It is a bit nostalgic to play ICO and Shadow of the Colossus again. Both of these games were designed by Fumito Ueda and characterized by a sparse visual style, overexposed lighting, and a minimal amount of dialogue. These two games are often among the first titles two be mentioned when the topic of videogames as art comes up. While the original releases of the games looked nice enough compared to other Playstation 2 games of the time, it is even better to see the remastered PS3 versions, which are both available on the same disc.
I originally played the two games farther apart than the actual game releases. I played ICO several months after it came out because a friend of ours got the game and suggested we (the wife and I) play it just as soon as he was done with it, and Shadow of the Colossus had been a Greatest Hits title for over a year or more before I played it. ICO especially is dear to me because it was one of the few modern games that both my wife and I had finished independently, and it really resonated with us as long-time gamers in terms of it design and story. Shadow of the Colossus was beautiful and haunting in some of the same ways as ICO was, partly due to the sparse environments and the lack of dialogue.
The last few times that we had gone to the game store as a group, my older son kept asking about the PS3 remake. I found it strange at first that my older son got so fixated on the idea of
playing these games. But, I had talked about them a lot, and he had never
seen the first game at all so perhaps the mystery of it was enticing him somehow. So, eventually I picked up a copy. The first night that the game got played, I had suggested to my older son that he play ICO, so that our younger son would watch him play, and relax and hopefully get some sleep. However, my older son opted for Shadow of the Colossus only to discover that it was much more intense than ICO. It took him quite a few tries to get the hang of what he was doing on the first Colossus, and I had noticed that he spent a lot of time calling his horse while he was trying to run away. As it turns out, the reason for that is that the jump button for that game (and ICO as well) is mapped to triangle instead of X, so he was trying to jump while running to go faster and ended up calling his horse instead. In the slower pace of ICO, the abnormal mapping of the jump button is less of a hindrance, and once having completed ICO, it's a little more natural to use the triangle button for jump when you get to Shadow of the Colossus.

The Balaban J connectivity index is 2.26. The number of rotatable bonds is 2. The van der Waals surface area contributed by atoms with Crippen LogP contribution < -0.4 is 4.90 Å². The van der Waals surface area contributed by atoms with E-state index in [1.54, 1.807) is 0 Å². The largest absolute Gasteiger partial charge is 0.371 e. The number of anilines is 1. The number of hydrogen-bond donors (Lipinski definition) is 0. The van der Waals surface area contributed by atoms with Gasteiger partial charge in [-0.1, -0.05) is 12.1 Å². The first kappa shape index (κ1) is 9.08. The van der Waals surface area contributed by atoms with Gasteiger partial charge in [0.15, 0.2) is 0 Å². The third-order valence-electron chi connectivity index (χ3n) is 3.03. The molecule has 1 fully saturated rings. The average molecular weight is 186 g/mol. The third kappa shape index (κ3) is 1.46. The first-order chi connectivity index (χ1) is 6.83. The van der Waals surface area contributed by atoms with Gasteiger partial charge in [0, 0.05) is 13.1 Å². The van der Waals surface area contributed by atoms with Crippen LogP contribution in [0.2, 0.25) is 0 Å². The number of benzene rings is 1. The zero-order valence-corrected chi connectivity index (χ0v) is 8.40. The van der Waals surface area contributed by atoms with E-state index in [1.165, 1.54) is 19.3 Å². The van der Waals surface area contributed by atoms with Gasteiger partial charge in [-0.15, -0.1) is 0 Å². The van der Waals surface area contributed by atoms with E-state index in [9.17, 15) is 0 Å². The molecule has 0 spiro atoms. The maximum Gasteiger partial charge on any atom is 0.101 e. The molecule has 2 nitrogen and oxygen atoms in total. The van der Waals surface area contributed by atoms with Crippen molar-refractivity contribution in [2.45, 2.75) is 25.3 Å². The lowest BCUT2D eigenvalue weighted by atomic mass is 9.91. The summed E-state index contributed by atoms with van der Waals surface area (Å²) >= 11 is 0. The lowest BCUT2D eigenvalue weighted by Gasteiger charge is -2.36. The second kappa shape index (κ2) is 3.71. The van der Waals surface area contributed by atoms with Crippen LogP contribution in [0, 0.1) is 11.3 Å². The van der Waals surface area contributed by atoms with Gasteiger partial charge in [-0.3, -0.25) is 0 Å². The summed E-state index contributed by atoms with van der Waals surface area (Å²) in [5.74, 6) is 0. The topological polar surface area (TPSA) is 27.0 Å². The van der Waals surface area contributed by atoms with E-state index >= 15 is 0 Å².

I was thinking for a moment that perhaps this was some cultural difference, and the Japanese preferred the triangle button to the X button since the first Devil May Cry game also used triangle for jump, but I was just reading that the Japanese version of DMC uses X for jump (which, luckily they did for later US titles).
Team ICO still has one more game to do, no telling what the control scheme will be, but I am looking forward to the release of The Last Guardian (but with my luck they're going to delay it until the release of the PS4).
Addendum: Those of you who weren't sure what I was getting at about a non-standard mapping of the jump button should see the previous posts - Part One and Part Two.